From white attorneys still in the company, Pierce heard that one of the departed African American attorneys, Randall Kingsley, had been lured away by a great job in a prestigious corporate firm—that he made a high salary, drove a pricey sports car. Yet when she tracked down Kingsley—who, as it turned out, earned a modest salary in a two-person practice and drove a VW Rabbit—she heard he’d left the company in weary frustration after enduring a long history of slights and disparate treatment.
Pierce says that the firm “was by no means overtly racist, and it did have an affirmative active program.” Yet Kingsley and the other attorneys of color all told of being badly mentored compared with their white counterparts, of getting crummy case assignments and the least competent secretary, of being routinely stood up for lunches with colleagues.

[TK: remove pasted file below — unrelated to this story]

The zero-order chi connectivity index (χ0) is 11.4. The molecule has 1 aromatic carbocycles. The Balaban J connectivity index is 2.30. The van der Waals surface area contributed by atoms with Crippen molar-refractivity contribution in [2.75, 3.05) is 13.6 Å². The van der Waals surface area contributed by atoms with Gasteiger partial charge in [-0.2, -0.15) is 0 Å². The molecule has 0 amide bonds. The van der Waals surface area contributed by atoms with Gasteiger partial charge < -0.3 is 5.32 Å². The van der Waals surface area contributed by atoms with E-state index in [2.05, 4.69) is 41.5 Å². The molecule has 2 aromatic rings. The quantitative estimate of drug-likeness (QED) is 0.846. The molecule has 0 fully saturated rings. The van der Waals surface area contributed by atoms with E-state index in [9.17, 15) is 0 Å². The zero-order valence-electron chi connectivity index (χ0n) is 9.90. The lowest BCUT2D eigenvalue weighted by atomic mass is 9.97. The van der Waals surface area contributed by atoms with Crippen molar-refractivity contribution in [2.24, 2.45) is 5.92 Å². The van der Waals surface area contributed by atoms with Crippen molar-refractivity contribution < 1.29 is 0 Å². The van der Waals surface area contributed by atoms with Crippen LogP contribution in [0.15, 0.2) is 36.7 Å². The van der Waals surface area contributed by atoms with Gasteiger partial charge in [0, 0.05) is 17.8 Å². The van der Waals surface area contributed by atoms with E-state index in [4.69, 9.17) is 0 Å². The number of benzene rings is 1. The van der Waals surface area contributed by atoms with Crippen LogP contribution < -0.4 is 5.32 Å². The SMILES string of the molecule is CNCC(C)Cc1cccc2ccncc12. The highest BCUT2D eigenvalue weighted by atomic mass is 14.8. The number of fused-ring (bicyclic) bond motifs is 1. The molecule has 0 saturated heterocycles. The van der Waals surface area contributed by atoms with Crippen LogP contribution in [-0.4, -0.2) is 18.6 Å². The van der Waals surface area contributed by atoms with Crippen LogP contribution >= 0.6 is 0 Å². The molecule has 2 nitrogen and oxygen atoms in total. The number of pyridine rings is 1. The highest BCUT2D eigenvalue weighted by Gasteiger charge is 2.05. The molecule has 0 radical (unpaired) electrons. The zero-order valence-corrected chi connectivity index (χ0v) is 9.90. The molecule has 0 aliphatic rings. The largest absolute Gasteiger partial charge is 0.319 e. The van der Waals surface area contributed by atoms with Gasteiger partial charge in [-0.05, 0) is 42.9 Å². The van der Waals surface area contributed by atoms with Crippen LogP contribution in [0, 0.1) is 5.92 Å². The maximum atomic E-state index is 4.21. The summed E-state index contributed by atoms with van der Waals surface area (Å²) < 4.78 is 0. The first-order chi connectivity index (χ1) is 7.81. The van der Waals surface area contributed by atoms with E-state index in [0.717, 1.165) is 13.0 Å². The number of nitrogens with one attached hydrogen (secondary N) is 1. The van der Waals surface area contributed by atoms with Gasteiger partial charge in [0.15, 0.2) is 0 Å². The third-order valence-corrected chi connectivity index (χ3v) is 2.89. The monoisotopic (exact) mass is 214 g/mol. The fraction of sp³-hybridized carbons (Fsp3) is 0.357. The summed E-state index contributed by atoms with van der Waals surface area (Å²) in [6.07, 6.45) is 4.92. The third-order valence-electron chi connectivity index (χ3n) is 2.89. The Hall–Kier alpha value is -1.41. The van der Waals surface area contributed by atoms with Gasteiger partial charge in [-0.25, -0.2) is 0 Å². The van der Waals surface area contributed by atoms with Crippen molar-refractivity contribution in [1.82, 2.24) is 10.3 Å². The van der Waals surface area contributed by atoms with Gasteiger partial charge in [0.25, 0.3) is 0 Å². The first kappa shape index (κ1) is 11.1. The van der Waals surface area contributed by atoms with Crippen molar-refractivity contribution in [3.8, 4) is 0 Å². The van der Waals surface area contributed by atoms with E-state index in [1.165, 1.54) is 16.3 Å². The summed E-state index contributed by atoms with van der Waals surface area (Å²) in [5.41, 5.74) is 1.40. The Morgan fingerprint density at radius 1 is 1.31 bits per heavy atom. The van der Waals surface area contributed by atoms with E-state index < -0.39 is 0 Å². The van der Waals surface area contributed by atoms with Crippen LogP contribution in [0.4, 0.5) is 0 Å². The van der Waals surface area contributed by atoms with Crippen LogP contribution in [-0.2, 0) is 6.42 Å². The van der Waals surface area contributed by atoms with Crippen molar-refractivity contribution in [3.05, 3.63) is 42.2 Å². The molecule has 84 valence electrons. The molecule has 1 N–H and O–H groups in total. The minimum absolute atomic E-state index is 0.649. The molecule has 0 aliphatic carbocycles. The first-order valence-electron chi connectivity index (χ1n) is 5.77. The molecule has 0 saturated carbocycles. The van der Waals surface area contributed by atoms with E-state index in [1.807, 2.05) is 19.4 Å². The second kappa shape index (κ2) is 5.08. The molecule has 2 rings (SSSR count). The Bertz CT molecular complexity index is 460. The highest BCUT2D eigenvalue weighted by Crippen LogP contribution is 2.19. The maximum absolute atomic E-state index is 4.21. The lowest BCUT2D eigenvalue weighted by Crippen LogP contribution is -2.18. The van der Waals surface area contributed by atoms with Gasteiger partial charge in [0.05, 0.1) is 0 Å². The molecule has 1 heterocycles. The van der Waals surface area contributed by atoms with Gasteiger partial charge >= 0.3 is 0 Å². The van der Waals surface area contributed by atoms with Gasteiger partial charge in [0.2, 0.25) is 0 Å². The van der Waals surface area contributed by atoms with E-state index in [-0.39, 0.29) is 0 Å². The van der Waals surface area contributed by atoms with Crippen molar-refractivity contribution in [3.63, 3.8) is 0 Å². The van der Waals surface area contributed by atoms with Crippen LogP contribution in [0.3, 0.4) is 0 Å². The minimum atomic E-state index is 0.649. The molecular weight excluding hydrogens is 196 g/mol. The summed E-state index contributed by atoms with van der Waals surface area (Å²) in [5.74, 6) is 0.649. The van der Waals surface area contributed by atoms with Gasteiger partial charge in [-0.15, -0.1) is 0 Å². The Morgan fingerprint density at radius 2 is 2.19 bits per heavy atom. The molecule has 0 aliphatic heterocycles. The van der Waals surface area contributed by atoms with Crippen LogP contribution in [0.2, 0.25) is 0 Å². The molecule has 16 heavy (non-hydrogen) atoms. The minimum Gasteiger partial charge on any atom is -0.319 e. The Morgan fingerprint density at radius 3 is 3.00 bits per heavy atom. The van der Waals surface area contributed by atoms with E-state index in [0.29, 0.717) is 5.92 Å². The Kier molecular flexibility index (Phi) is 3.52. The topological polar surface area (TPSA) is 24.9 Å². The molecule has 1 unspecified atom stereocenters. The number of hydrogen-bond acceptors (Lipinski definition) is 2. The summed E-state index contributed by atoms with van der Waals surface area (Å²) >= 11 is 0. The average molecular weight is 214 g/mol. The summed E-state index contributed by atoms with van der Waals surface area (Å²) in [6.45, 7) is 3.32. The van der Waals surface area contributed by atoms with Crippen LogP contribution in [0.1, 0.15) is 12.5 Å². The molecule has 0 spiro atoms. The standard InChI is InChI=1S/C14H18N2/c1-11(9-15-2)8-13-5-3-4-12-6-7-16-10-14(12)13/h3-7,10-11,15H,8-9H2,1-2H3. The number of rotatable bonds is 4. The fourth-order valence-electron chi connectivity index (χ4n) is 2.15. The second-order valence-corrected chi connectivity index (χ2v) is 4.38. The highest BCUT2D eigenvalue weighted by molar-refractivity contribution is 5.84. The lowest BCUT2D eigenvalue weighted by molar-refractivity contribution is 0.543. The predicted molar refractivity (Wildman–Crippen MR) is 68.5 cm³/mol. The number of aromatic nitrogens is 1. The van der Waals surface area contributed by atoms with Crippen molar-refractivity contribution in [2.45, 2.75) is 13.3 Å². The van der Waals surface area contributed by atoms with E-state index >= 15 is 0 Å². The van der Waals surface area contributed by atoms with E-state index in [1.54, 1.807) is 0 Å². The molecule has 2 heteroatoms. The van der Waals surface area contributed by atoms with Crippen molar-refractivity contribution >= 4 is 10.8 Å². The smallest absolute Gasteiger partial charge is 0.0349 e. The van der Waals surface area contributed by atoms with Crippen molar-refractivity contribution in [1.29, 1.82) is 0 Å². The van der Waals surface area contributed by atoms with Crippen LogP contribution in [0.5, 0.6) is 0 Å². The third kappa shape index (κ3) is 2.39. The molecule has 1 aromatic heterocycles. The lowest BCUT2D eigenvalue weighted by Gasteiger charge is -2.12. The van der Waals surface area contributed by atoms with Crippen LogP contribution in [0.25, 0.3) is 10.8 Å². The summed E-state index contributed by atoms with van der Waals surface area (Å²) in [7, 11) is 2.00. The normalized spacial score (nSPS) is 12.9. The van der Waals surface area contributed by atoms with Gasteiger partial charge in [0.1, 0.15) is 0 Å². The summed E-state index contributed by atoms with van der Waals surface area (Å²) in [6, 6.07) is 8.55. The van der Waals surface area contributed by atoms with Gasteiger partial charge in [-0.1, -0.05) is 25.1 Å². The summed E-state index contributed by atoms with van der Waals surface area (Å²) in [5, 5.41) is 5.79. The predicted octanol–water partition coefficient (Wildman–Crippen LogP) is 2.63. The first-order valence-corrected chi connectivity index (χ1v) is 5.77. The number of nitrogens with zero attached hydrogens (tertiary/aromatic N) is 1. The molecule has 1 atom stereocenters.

“I found that white attorneys tended to see these things in isolation,” Pierce says. “I’d hear, ‘I guess I did forget a lunch with the guy once, but what’s one lunch date’? Randall was just ‘oversensitive,’ they suggested. But for Randall and the other attorneys of color, it wasn’t one lunch date. It was the sum total of lots of missed lunch dates, in conjunction with a lot of other stuff as well.”
One interesting finding is that whites in the company held misconceptions about the qualifications of their attorneys of color. Many, for example, told Pierce that Kingsley had attended an inferior law school, and they attributed his having landed a job at the firm to affirmative action. But in fact, Kingsley had earned his degree from one of the country’s most prestigious institutions.